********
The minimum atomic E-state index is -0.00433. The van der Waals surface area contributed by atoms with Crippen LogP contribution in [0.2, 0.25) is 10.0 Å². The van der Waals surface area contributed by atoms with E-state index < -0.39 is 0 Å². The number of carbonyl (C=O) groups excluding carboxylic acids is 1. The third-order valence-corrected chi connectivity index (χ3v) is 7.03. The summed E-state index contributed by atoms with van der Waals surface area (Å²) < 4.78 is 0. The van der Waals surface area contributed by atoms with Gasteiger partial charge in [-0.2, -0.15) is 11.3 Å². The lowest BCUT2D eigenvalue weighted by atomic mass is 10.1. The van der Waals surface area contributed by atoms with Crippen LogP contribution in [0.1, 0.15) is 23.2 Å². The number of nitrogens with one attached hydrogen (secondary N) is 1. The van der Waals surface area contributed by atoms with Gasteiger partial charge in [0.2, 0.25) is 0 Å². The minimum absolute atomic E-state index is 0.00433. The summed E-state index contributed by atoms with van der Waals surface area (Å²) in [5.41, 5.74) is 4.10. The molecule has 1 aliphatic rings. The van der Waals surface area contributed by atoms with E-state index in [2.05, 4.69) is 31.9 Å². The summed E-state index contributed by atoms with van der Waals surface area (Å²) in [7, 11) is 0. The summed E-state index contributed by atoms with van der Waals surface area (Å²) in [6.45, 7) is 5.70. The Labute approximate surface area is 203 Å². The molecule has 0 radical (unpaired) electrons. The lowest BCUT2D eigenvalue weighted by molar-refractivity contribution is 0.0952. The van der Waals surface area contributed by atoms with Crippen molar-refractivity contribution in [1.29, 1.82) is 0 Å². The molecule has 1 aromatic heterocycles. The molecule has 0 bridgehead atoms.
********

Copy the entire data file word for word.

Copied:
The minimum atomic E-state index is -0.00433. The van der Waals surface area contributed by atoms with Crippen LogP contribution in [0.2, 0.25) is 10.0 Å². The van der Waals surface area contributed by atoms with E-state index < -0.39 is 0 Å². The number of carbonyl (C=O) groups excluding carboxylic acids is 1. The third-order valence-corrected chi connectivity index (χ3v) is 7.03. The summed E-state index contributed by atoms with van der Waals surface area (Å²) < 4.78 is 0. The van der Waals surface area contributed by atoms with Gasteiger partial charge in [-0.2, -0.15) is 11.3 Å². The lowest BCUT2D eigenvalue weighted by atomic mass is 10.1. The van der Waals surface area contributed by atoms with Crippen LogP contribution in [0.1, 0.15) is 23.2 Å². The number of nitrogens with one attached hydrogen (secondary N) is 1. The van der Waals surface area contributed by atoms with Gasteiger partial charge in [0.2, 0.25) is 0 Å². The minimum absolute atomic E-state index is 0.00433. The summed E-state index contributed by atoms with van der Waals surface area (Å²) in [5.41, 5.74) is 4.10. The molecule has 1 aliphatic rings. The van der Waals surface area contributed by atoms with E-state index in [2.05, 4.69) is 31.9 Å². The summed E-state index contributed by atoms with van der Waals surface area (Å²) in [7, 11) is 0. The summed E-state index contributed by atoms with van der Waals surface area (Å²) in [6.45, 7) is 5.70. The Labute approximate surface area is 203 Å². The molecule has 0 radical (unpaired) electrons. The lowest BCUT2D eigenvalue weighted by molar-refractivity contribution is 0.0952. The van der Waals surface area contributed by atoms with Crippen molar-refractivity contribution in [1.29, 1.82) is 0 Å². The molecule has 1 aromatic heterocycles. The molecule has 0 bridgehead atoms.